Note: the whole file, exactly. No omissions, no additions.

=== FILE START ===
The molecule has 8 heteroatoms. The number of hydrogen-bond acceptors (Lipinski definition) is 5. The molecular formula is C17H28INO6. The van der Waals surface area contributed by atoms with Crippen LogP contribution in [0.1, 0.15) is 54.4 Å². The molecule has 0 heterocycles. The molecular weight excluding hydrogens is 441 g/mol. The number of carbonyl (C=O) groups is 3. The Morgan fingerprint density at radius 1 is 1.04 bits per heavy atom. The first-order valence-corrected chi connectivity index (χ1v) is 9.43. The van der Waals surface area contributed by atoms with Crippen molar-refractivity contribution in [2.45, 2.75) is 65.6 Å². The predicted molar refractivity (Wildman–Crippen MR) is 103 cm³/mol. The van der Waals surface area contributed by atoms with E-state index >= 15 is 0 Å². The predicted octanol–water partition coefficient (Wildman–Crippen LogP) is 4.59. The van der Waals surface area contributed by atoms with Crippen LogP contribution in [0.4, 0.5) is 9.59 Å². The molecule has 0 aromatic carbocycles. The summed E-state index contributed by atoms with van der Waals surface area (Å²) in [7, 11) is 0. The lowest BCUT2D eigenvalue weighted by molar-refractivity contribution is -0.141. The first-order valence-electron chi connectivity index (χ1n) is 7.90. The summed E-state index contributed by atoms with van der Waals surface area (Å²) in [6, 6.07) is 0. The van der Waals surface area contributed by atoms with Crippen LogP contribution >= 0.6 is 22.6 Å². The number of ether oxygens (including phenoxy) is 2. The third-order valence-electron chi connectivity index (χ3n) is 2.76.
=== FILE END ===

The molecule has 8 heteroatoms. The number of hydrogen-bond acceptors (Lipinski definition) is 5. The molecular formula is C17H28INO6. The van der Waals surface area contributed by atoms with Crippen LogP contribution in [0.1, 0.15) is 54.4 Å². The molecule has 0 heterocycles. The molecular weight excluding hydrogens is 441 g/mol. The number of carbonyl (C=O) groups is 3. The Morgan fingerprint density at radius 1 is 1.04 bits per heavy atom. The first-order valence-corrected chi connectivity index (χ1v) is 9.43. The van der Waals surface area contributed by atoms with Crippen molar-refractivity contribution in [2.45, 2.75) is 65.6 Å². The predicted molar refractivity (Wildman–Crippen MR) is 103 cm³/mol. The van der Waals surface area contributed by atoms with E-state index >= 15 is 0 Å². The predicted octanol–water partition coefficient (Wildman–Crippen LogP) is 4.59. The van der Waals surface area contributed by atoms with Crippen LogP contribution in [0.4, 0.5) is 9.59 Å². The molecule has 0 aromatic carbocycles. The summed E-state index contributed by atoms with van der Waals surface area (Å²) in [7, 11) is 0. The lowest BCUT2D eigenvalue weighted by molar-refractivity contribution is -0.141. The first-order valence-electron chi connectivity index (χ1n) is 7.90. The summed E-state index contributed by atoms with van der Waals surface area (Å²) in [6, 6.07) is 0. The van der Waals surface area contributed by atoms with Crippen LogP contribution >= 0.6 is 22.6 Å². The number of ether oxygens (including phenoxy) is 2. The third-order valence-electron chi connectivity index (χ3n) is 2.76.